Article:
Claim your curiosity.

Nate Brunsell

Mentor Spotlight | March 2014

Department: Geography

Years at KU: 9

Describe your research in a few sentences that we can all understand:  I study climate change, primarily the interaction between vegetation and the atmosphere. My focus is on water and carbon cycling through the use of satellite data, field measurements and climate models.



Q: How did you first get interested in doing research?

A: When I was an undergrad I was given the opportunity to work on some evaporation stations in New Mexico that allowed me to do field work and showed what kind of new studies were being done and the interaction between computer models and field studies for water cycling.


Q: Is there someone who has been a great mentor to you?  What about that person made him/her an effective mentor?

A: My undergraduate advisor at UNM encouraged me through discussions of what was happening in the field and showed me a lot of the new things that were exciting to him. He also allowed me to develop my own ideas within the context of the project. I think what was really effective was being able to identify when to step in and help and when to let me struggle with the problem.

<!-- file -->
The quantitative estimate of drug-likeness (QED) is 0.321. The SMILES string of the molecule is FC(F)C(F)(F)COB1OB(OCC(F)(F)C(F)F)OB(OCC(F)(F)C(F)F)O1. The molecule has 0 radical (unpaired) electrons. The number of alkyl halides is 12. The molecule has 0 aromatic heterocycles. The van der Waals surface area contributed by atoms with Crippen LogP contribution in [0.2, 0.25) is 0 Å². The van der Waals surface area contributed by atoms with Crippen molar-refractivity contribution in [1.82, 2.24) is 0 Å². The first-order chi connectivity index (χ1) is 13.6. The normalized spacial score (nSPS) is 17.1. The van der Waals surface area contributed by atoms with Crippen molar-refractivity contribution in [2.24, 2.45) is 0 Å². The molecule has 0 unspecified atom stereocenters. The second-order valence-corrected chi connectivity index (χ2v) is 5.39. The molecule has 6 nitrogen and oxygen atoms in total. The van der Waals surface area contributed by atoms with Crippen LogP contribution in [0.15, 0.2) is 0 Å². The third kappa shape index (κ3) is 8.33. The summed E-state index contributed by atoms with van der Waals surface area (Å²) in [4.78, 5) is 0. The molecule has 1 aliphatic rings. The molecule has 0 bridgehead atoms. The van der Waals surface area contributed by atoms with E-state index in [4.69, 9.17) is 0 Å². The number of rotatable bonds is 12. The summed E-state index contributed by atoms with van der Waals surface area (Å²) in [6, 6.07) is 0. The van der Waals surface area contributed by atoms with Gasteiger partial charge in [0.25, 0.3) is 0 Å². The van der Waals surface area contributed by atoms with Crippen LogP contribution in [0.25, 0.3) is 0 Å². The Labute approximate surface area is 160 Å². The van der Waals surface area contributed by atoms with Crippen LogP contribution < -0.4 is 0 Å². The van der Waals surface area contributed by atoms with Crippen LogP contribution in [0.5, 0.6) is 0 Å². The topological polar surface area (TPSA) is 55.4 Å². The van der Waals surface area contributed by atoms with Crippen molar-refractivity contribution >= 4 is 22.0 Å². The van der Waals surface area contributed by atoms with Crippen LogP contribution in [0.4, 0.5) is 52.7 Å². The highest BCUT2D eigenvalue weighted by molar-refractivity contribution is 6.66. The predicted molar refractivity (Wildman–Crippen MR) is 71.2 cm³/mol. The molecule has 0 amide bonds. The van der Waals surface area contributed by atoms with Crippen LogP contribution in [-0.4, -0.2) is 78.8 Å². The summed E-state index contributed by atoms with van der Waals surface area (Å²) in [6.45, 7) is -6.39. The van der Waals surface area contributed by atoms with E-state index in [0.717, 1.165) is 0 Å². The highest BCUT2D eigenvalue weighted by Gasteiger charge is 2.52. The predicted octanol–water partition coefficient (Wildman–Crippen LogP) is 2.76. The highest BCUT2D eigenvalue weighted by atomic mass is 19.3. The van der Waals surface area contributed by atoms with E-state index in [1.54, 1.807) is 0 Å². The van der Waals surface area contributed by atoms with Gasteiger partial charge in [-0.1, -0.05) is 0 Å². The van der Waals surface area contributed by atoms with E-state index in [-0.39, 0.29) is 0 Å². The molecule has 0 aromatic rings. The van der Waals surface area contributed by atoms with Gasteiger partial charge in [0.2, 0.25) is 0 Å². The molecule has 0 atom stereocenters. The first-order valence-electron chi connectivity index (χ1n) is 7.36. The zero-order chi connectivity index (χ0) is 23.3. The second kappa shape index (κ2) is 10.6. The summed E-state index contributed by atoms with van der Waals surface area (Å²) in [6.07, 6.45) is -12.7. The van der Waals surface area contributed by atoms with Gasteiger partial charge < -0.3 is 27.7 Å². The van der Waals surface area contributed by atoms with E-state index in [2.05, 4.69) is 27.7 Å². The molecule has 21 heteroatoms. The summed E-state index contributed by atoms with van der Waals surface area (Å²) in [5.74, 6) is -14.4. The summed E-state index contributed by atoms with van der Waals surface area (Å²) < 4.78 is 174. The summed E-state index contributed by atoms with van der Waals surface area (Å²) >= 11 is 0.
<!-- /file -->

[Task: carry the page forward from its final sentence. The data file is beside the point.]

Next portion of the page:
Q: What advice do you have for undergraduates interested in doing research in your field?

A:  In my opinion, the more interesting research is happening at the intersections of traditional disciplines. This means that students need the strength in their own area, but also a willingness and an interest to work with other areas. Researchers need to be able to understand and apply findings from different disciplines to their own problems. This is a set of skills that is difficult and time consuming to develop, but ultimately makes it more fulfilling. I would encourage you to start looking outside of your discipline early and often.


Q: What is your favorite part about mentoring undergraduates?

A: Watching students move from simply doing well on homework to becoming invested in their own research projects.  


Q: What do you find to be the most challenging part of mentoring undergraduates?  Do you have any strategies that have helped you address this challenge?

A:  It took me a lot of time to realize that different students were looking for different things with research projects. So developing individual projects that allow the student to get what they want out of the project. The best way to address this is just being very open in the beginning on what is interesting to both the student and the mentor and helping the student identify their interests and working together to develop the project.


Q: How do you spend your time when you aren’t teaching or researching?

A: Mostly I spend time with my wife and two children. I also play guitar and really enjoy seeing live music.

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